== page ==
If you want your hot water warmer at your shower you can do a few things. One way to do that is turn up the set point for DHW (that's domestic hot water), perhaps 130 or so which is scorching hot, turn the mixing valve above your hot water tank to fully hot water, then run hot water at your shower (make sure your kids aren't around so they don't get scorched). Test the water then go back and use the mixing valve to add in cold water a bit at a time till you get the maximum temp you like at your shower. Then you're done.

    Read the manual and best of all call in a TT-experienced plumber who can look at your system, make sure all is well, and then guide you through the best settings.


  • ZmanZman Member Posts: 5,753
    The 0-10 VDC means it is being controlled by a 3rd part controller. It is the easiest setting to accidentally change.

    I would take the @ednelson from TT up on his offer..
    "If you can't explain it simply, you don't understand it well enough"
    Albert Einstein
    delta Tkcopp
  • bennyboybennyboy Member Posts: 7
    I also own the same unit but with a built-in DHW tank. The symbols (looks like a radiator) and settings for CH1 which is the boiler making hot water based on the temperature outside, etc. Then there is the symbol for DHW which looks like a top handle facet has its own settings and sensor.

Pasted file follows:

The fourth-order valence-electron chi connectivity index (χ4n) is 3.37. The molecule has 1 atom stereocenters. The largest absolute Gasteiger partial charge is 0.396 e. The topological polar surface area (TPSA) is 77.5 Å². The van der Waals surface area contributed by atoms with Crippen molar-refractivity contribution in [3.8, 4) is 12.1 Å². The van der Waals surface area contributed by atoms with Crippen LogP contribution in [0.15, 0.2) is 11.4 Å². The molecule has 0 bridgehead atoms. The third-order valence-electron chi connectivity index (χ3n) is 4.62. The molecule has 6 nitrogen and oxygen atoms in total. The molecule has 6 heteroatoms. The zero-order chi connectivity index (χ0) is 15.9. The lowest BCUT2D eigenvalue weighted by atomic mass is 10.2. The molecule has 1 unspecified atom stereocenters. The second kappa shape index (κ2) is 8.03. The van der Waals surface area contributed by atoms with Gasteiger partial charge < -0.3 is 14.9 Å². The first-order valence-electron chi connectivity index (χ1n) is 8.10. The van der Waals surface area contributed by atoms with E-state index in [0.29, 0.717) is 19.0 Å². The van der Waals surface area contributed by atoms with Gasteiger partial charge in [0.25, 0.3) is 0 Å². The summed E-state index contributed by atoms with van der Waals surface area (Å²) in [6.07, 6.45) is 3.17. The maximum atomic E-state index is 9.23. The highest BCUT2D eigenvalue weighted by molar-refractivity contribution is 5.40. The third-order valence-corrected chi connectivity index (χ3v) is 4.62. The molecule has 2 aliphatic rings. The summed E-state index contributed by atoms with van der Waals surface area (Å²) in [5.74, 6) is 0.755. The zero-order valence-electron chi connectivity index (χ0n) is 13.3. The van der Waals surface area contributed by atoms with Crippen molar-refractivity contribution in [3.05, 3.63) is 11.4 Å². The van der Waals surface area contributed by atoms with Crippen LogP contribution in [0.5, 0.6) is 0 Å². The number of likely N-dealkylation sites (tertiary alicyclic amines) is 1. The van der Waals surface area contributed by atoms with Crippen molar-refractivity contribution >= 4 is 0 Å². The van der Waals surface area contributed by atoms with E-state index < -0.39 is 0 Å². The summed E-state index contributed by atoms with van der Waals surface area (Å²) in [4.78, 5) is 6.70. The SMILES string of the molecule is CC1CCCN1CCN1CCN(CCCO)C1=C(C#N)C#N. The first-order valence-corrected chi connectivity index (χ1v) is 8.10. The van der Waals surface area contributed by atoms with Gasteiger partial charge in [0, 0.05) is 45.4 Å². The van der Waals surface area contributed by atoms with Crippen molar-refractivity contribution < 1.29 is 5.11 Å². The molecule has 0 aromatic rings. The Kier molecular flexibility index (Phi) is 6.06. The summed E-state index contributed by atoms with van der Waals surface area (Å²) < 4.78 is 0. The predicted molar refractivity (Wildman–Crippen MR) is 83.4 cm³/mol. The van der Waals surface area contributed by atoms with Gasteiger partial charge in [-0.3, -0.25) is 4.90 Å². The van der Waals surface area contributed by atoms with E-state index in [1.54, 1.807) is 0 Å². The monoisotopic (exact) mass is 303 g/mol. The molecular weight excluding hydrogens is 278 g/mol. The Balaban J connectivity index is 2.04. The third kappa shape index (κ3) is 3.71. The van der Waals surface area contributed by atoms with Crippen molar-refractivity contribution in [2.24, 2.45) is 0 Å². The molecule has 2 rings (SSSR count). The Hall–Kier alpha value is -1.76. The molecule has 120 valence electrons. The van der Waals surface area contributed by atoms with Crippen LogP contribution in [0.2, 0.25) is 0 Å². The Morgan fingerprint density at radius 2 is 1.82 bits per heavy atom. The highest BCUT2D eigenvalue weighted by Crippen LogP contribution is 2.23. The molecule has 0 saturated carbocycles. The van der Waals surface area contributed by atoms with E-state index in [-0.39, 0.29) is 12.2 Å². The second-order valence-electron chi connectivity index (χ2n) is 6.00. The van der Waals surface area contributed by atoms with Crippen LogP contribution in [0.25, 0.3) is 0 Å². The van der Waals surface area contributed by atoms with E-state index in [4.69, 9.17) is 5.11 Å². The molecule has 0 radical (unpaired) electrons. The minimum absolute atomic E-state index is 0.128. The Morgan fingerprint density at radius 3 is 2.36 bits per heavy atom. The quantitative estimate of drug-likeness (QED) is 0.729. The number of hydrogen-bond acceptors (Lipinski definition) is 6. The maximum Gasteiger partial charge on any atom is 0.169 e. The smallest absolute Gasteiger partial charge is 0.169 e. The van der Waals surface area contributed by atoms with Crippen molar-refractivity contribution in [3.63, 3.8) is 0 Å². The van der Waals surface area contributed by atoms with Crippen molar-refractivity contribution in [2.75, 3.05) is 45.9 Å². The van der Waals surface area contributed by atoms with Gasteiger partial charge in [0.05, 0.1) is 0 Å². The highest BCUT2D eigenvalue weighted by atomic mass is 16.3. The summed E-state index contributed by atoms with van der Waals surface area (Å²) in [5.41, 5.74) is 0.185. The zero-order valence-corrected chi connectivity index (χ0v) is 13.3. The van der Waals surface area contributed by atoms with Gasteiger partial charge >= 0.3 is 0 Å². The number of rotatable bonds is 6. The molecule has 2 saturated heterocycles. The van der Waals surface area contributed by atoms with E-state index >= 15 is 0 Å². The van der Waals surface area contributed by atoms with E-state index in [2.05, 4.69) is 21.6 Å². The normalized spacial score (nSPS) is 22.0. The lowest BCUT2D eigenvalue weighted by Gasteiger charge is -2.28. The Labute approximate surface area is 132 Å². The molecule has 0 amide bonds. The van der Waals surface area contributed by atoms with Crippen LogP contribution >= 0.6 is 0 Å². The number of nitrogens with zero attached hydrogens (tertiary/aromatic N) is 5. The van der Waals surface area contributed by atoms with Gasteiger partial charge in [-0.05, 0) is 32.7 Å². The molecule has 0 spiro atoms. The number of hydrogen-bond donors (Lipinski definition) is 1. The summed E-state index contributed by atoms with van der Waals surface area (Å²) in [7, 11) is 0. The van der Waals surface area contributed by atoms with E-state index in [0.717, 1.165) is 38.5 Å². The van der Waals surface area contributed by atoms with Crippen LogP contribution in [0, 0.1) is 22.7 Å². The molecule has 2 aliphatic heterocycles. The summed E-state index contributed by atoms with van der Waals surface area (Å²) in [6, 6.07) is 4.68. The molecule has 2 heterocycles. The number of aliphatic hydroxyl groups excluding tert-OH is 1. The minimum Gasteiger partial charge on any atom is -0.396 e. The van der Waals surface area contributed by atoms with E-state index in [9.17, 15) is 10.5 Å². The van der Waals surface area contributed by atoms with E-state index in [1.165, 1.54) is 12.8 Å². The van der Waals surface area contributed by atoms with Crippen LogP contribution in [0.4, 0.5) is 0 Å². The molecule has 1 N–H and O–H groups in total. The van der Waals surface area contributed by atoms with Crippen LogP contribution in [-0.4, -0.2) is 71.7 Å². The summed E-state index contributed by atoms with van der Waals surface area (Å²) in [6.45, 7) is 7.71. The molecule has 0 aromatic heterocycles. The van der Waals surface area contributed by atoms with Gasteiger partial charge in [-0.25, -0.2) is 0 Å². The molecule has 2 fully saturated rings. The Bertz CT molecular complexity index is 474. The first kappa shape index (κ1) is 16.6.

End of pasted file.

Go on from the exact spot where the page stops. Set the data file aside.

Please read or download the manuals in the post-installation area to redo the system's set up.
  • HillEasternerHillEasterner Member Posts: 4
    edited October 2018
    @Zman I now have the temperature dial atop the indirect heater set to halfway, and seem to be getting hot enough water—though admittedly I'm still not sure if my DHW temperature is being determined by that dial or by the boiler.

    @kcopp Thanks for the video, and for the info about the relied valve. I will get that looked at right away. cc @rick in Alaska

    I will be contacting @ednelson ASAP, but just wanted to update that because it's gotten cold here in D.C., I have turned the heating on in the boiler/Solo 110 menu. I know I don't have an outdoor sensor—just one thermostat indoors (see attached photo). I'm wondering whether that means I should use "Switch & Setpoint" or "Constant & Setpoint," and what my CH1 setpoint should be. I have it set to 160, and my radiators seem to be getting quite hot. (My thermostat says it's 75 degrees in my house, but it's clearly wrong. It feels more like 65.)





  • ZmanZman Member Posts: 5,753
    edited October 2018
    You want switch and setpoint.
    If your DHW is working then it is set correctly. If the boiler shows DHW temp in the status, it is reading the temp and controlling it. If not, the dial is doing the work.
    160 degrees is probably enough. you will find out on the cold days.
    "If you can't explain it simply, you don't understand it well enough"
    Albert Einstein
    HillEasterner